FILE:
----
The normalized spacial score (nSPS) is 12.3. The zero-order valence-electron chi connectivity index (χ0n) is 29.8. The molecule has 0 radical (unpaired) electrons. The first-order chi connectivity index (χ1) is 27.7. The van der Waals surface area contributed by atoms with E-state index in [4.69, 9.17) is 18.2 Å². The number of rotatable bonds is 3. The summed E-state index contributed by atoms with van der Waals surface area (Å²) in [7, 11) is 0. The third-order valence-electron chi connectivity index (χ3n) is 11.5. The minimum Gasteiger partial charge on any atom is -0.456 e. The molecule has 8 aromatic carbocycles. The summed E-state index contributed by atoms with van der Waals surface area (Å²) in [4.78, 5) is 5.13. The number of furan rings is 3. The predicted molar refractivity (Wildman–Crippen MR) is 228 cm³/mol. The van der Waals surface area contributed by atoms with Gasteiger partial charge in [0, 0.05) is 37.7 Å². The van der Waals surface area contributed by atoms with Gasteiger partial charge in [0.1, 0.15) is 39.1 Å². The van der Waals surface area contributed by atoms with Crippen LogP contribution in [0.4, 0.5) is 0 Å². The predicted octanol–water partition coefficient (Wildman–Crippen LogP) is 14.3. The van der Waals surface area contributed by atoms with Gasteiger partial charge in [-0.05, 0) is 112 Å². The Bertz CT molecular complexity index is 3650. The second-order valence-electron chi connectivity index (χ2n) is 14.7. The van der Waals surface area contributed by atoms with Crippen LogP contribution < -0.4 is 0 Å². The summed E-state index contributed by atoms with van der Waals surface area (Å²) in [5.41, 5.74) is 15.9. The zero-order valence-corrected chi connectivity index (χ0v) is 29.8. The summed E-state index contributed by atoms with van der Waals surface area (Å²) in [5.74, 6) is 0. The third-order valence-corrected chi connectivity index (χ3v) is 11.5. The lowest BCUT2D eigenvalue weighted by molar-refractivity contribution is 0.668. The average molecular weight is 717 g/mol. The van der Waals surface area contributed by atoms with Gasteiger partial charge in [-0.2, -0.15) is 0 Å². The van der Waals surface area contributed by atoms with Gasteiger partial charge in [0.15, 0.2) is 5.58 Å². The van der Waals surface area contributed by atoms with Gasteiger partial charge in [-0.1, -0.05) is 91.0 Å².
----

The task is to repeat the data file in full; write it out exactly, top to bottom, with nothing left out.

The normalized spacial score (nSPS) is 12.3. The zero-order valence-electron chi connectivity index (χ0n) is 29.8. The molecule has 0 radical (unpaired) electrons. The first-order chi connectivity index (χ1) is 27.7. The van der Waals surface area contributed by atoms with E-state index in [4.69, 9.17) is 18.2 Å². The number of rotatable bonds is 3. The summed E-state index contributed by atoms with van der Waals surface area (Å²) in [7, 11) is 0. The third-order valence-electron chi connectivity index (χ3n) is 11.5. The minimum Gasteiger partial charge on any atom is -0.456 e. The molecule has 8 aromatic carbocycles. The summed E-state index contributed by atoms with van der Waals surface area (Å²) in [4.78, 5) is 5.13. The number of furan rings is 3. The predicted molar refractivity (Wildman–Crippen MR) is 228 cm³/mol. The van der Waals surface area contributed by atoms with Gasteiger partial charge in [0, 0.05) is 37.7 Å². The van der Waals surface area contributed by atoms with Gasteiger partial charge in [0.1, 0.15) is 39.1 Å². The van der Waals surface area contributed by atoms with Crippen LogP contribution in [0.4, 0.5) is 0 Å². The predicted octanol–water partition coefficient (Wildman–Crippen LogP) is 14.3. The van der Waals surface area contributed by atoms with Gasteiger partial charge in [-0.05, 0) is 112 Å². The Bertz CT molecular complexity index is 3650. The second-order valence-electron chi connectivity index (χ2n) is 14.7. The van der Waals surface area contributed by atoms with Crippen LogP contribution < -0.4 is 0 Å². The summed E-state index contributed by atoms with van der Waals surface area (Å²) in [5.41, 5.74) is 15.9. The zero-order valence-corrected chi connectivity index (χ0v) is 29.8. The summed E-state index contributed by atoms with van der Waals surface area (Å²) in [5.74, 6) is 0. The third-order valence-corrected chi connectivity index (χ3v) is 11.5. The lowest BCUT2D eigenvalue weighted by molar-refractivity contribution is 0.668. The average molecular weight is 717 g/mol. The van der Waals surface area contributed by atoms with Gasteiger partial charge in [-0.2, -0.15) is 0 Å². The van der Waals surface area contributed by atoms with Gasteiger partial charge in [0.15, 0.2) is 5.58 Å². The van der Waals surface area contributed by atoms with Gasteiger partial charge in [-0.1, -0.05) is 91.0 Å².